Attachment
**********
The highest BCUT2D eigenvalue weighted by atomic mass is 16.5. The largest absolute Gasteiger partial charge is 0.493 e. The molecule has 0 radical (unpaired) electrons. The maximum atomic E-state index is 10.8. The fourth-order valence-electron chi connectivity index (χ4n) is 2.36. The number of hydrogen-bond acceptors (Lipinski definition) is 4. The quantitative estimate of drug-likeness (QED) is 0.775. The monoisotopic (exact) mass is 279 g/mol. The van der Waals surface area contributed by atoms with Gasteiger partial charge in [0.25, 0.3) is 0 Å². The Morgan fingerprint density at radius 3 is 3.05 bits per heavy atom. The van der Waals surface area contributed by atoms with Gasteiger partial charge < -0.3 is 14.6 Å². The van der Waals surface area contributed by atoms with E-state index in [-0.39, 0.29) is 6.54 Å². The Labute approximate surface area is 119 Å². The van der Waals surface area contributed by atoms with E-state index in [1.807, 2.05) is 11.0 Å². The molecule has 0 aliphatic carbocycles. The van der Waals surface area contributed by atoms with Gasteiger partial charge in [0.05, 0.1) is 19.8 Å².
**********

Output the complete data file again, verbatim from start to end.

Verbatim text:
The highest BCUT2D eigenvalue weighted by atomic mass is 16.5. The largest absolute Gasteiger partial charge is 0.493 e. The molecule has 0 radical (unpaired) electrons. The maximum atomic E-state index is 10.8. The fourth-order valence-electron chi connectivity index (χ4n) is 2.36. The number of hydrogen-bond acceptors (Lipinski definition) is 4. The quantitative estimate of drug-likeness (QED) is 0.775. The monoisotopic (exact) mass is 279 g/mol. The van der Waals surface area contributed by atoms with Gasteiger partial charge in [0.25, 0.3) is 0 Å². The Morgan fingerprint density at radius 3 is 3.05 bits per heavy atom. The van der Waals surface area contributed by atoms with Gasteiger partial charge < -0.3 is 14.6 Å². The van der Waals surface area contributed by atoms with E-state index in [-0.39, 0.29) is 6.54 Å². The Labute approximate surface area is 119 Å². The van der Waals surface area contributed by atoms with E-state index in [1.807, 2.05) is 11.0 Å². The molecule has 0 aliphatic carbocycles. The van der Waals surface area contributed by atoms with Gasteiger partial charge in [0.05, 0.1) is 19.8 Å².